Thursday, 26 January 2017

The Process of Creative Destruction

Capitalism, Socialism and Democracy
Joseph A Shumpeter

In Capitalism, Socialism and Democracy, Joseph A Shumpeter uses the term “Creative Destruction” to refer to the endless cycle of product and process innovation through which new production units replace the outdated ones.

According to Shumpeter, the entrepreneurs have a disruptive effect on the economy—when they establish new production units they take the marketshare away from the businesses with outdated production units. A vibrant capitalist economy is characterized by new systems being created and the obsolete production arrangements being destroyed.

I think that Shumpeter selected a bad name for his concept. The oxymoron “Creative Destruction” creates a negative impression, even though it refers to a critical virtue of the free market system. The closure of obsolete businesses and the coming into existence of businesses with innovative systems is not destruction; it is rejuvenation—such creative destruction leads to economic growth and prosperity in the capitalist countries.

Perhaps Shumpeter could have used the term “Creative Rejuvenation.”

In Part I of Capitalism, Socialism and Democracy, Shumpeter explains in some detail how he originated the concept of Creative Destruction from his reading of Karl Marx. He was inspired by Karl Marx, even though he was inclined towards free market ideas. Shumpeter asserts that in dealing with capitalism we are dealing with an evolutionary market process which Karl Marx has dealt with in detail in his works.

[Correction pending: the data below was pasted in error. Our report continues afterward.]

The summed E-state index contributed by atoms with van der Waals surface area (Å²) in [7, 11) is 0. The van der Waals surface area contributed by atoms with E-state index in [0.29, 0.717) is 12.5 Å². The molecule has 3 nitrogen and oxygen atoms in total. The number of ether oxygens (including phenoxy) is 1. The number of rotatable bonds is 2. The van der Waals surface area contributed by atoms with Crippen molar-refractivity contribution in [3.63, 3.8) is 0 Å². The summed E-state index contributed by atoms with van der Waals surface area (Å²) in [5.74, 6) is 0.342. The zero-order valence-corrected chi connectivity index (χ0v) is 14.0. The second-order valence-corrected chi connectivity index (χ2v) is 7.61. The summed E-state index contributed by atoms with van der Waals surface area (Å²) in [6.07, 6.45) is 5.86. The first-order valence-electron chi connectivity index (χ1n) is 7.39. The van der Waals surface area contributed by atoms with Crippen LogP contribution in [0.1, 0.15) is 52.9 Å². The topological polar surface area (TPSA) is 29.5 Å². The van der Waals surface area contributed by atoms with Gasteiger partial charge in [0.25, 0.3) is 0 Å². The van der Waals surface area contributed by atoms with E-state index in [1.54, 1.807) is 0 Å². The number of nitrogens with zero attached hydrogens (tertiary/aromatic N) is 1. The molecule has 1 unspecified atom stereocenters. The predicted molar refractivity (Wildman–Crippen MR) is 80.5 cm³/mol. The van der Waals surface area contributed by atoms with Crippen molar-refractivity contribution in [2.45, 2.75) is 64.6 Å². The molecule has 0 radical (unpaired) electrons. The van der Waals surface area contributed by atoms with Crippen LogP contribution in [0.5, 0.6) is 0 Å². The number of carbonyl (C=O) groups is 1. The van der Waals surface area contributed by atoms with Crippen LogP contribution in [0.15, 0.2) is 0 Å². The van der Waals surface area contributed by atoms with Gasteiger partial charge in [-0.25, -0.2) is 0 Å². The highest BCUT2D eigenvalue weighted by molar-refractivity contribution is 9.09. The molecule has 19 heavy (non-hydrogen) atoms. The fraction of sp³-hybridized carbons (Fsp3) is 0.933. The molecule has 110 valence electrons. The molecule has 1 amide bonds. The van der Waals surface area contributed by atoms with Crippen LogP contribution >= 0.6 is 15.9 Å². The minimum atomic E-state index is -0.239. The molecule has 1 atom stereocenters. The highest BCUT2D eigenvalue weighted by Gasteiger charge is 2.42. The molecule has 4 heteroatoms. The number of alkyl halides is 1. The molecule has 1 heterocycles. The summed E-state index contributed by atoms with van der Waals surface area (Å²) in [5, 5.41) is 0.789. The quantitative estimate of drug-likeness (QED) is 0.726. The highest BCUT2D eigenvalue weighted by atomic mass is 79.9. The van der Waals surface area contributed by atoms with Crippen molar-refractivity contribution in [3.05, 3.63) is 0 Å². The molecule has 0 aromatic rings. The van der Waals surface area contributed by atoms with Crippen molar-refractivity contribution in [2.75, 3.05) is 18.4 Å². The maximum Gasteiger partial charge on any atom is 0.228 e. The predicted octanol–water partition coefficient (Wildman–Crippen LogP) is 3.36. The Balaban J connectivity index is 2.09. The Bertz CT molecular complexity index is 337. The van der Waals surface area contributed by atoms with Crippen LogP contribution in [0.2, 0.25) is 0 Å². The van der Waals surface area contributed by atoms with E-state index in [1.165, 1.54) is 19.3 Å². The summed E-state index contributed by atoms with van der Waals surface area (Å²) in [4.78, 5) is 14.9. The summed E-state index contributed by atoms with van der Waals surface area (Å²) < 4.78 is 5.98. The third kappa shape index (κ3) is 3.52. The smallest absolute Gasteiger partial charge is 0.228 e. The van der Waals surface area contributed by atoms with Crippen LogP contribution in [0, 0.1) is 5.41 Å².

Here's an excerpt from Capitalism, Socialism and Democracy in which Shumpeter explains the process of Creative Destruction (Chapter: "The Process of Creative Destruction”):
Capitalism, then, is by nature a form or method of economic change and not only never is but never can be stationary. And this evolutionary character of the capitalist process is not merely due to the fact that economic life goes on in a social and natural environment which changes and by its change alters the data of economic action; this fact is important and these changes (wars, revolutions and so on) often condition industrial change, but they are not its prime movers. Nor is this evolutionary character due to a quasi-automatic increase in population and capital or to the vagaries of monetary systems of which exactly the same thing holds true. The fundamental impulse that sets and keeps the capitalist engine in motion comes from the new consumers’ goods, the new methods of production or transportation, the new markets, the new forms of industrial organization that capitalist enterprise creates.  
As we have seen in the preceding chapter, the contents of the laborer’s budget, say from 1760 to 1940, did not simply grow on unchanging lines but they underwent a process of qualitative change. Similarly, the history of the productive apparatus of a typical farm, from the beginnings of the rationalization of crop rotation, plowing and fattening to the mechanized thing of today—linking up with elevators and railroads—is a history of revolutions. So is the history of the productive apparatus of the iron and steel industry from the charcoal furnace to our own type of furnace, or the history of the apparatus of power production from the overshot water wheel to the modern power plant, or the history of transportation from the mailcoach to the airplane. The opening up of new markets, foreign or domestic, and the organizational development from the craft shop and factory to such concerns as U.S. Steel illustrate the same process of industrial mutation—if I may use that biological term—that incessantly revolutionizes the economic structure from within, incessantly destroying the old one, incessantly creating a new one. This process of Creative Destruction is the essential fact about capitalism. It is what capitalism consists in and what every capitalist concern has got to live in.

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